Who better to discuss the Red Sox trading Josh Beckett than a pitcher most fans would like to see leave Boston too?
John Lackey, who was one of Beckett’s best friends on the team, told Rob Bradford of WEEI.com that the trade was a good move for everyone involved because “it had gone too far here for him” and “I don’t think it would have ever come back.”
And then Lackey stuck up for Beckett:
It’s baffling to me people write things that don’t even know the man. Guys write stuff who don’t know Josh. He’s a good guy. It’s too bad that it came to that. They write about the Beckett Bowl (charity event), that we were partying and stuff, but they raised $300,000 for Children’s Hospital that night. Throw something in there positive.
If he’s sensitive to the criticism Beckett received from the Boston media I can’t even imagine how Lackey feels about his own treatment in the press. Or among fans. Or anyone, really.
And if the Red Sox could have dumped Lackey’s contract along with the Beckett and Carl Crawford deals they surely would have jumped at the chance. Instead they still owe the rehabbing right-hander $15.25 million in 2013 and the same amount in 2014.
The Arizona Diamondbacks have announced that they’ve acquired minor league catcher John Ryan Murphy from the Minnesota Twins in exchange for minor league pitcher Gabriel Moya.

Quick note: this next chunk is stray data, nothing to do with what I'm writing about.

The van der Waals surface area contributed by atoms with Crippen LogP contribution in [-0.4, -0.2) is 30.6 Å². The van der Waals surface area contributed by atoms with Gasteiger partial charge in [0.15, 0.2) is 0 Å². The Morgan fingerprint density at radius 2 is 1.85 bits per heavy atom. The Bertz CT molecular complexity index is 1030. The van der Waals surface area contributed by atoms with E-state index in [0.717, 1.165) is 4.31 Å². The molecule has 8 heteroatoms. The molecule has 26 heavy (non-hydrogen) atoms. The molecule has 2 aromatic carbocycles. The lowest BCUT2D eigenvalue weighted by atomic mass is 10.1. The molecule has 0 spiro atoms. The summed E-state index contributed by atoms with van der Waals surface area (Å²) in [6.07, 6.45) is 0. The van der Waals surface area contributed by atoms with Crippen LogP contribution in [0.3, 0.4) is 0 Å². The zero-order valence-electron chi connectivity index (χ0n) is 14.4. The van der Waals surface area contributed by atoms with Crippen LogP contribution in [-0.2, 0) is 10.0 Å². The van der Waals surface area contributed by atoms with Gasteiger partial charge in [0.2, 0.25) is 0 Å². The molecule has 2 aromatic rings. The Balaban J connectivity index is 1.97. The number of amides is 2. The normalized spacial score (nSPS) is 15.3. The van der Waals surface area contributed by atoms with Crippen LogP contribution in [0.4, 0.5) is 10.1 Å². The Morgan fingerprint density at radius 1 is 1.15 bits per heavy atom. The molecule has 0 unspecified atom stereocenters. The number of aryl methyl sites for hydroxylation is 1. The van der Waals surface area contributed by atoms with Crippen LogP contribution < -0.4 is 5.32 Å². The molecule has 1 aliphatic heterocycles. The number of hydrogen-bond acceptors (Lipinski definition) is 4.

Murphy has played in 141 major league games across four seasons, three with the Yankees, one with Minnesota. He has spent the entire 2017 season at Triple-A, hitting .222/.298/.330 with four home runs and 27 RBI over 59 games. Which is not significantly different than what he did in the bigs. He’s 26 and will serve as organizational depth for Arizona.
Moya is a 22 year-old lefty who has been the closer for the Dbacks’ Double-A team. He’s had a fantastic 2017 season, posting a 0.82 ERA and a 68/12 K/BB ratio in 43.2 innings.
The White Sox have traded multiple relievers recently. They just traded another, sending lefty Dan Jennings to the Rays for first baseman Casey Gillaspie.
Jennings has a 3.45 ERA and a 38/19 K/BB ratio in 44.1 innings. He’ll likely serve as a setup man with Tampa Bay. He’s more than a rental, as he’s under team control for two more years.
Gillaspie, 24, is hitting .227/.296/.357 with nine home runs in 395 plate appearances at Triple-A. He hit much better in 2016 at Triple-A, however, and made it on some top-100 prospects lists. What the White Sox’ plans for him are with Jose Abreu around, however, are unclear.